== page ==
about Bob Koester's work is that all that search and rescue research data has been distilled down into a cell phone app. And guess what it's called? Lost Person Behavior, which, in my opinion, is a must-have app for anyone working search and rescue calls or any family member that is out looking for a lost loved one. It is a paid app and I honestly can't remember how much I


paid for it because I've had it for so long, but it has been worth its weight in gold. And just as you might expect, different people in different situations create different search priorities. For instance, I know that people in the autism spectrum have a tendency to seek water. It's my understanding that this is common because it can create a calming or soothing sensation when they enter the water.


And often when they've gone missing, it's because they're experiencing some sort of crisis. Now, this one is very important to me because when I get a call in the helicopter for a missing autistic child, my number one priority is to search the backyard pools in that neighborhood to make sure the child hasn't drowned. Fortunately, I haven't had any calls where that's happened but I have found a missing


autistic adult in a pond before. So you can see how this kind of research and data and mission planning can be potentially life-saving. So that kind of technical knowledge and planning is the first thing I shared with my former roommate. Then, once his dad had been found, I told him about Project Lifesaver which is a nationwide initiative to quickly locate at-risk people that habitually go missing. And the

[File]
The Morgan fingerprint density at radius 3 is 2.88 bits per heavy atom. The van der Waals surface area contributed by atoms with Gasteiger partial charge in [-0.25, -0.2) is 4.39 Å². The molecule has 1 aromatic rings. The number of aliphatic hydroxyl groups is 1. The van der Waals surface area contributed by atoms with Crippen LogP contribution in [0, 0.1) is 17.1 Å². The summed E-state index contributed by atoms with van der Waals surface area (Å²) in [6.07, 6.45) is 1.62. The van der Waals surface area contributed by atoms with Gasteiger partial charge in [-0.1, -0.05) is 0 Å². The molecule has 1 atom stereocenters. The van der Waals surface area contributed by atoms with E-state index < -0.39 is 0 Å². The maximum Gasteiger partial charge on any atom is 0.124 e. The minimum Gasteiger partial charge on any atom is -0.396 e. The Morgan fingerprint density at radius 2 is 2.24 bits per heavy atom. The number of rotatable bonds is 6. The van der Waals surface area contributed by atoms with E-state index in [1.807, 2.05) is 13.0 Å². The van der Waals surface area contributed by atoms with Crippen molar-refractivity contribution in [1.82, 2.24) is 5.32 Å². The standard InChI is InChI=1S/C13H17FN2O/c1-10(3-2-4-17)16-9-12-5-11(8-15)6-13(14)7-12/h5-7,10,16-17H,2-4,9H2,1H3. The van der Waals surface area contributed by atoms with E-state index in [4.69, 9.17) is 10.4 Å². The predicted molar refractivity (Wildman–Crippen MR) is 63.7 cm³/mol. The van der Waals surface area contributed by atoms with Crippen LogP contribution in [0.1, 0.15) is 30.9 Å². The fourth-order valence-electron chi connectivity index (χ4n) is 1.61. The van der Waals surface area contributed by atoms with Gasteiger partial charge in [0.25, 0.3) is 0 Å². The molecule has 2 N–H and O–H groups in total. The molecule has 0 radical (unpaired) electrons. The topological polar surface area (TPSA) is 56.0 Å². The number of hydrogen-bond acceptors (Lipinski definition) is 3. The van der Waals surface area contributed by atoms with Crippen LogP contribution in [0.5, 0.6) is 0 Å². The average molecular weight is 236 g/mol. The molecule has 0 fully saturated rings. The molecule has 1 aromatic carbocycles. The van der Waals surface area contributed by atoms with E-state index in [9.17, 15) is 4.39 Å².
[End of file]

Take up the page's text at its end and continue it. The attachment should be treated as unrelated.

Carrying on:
way it works is this, the patient is outfitted with a lightweight plastic wristband, kinda like the kind you used to get at concerts or nightclubs where the end piece folds over and a little plastic locking washer clasps it shut. I remember getting one of those as a kid at a water slide once, and it's way more comfortable than the arm hair epilating adhesive wristbands that you get at


nightclubs now. But I digress. That old school wristband has a tiny RF emitter, a radio-frequency emitter, and each Project Lifesaver patient in that area has a different radio frequency, like 215.785 megahertz. That patient's name and that specific frequency number are then flagged in the police computer-aided dispatch system as being associated with that patient's home address. So when a family member or a caretaker calls 911 to say that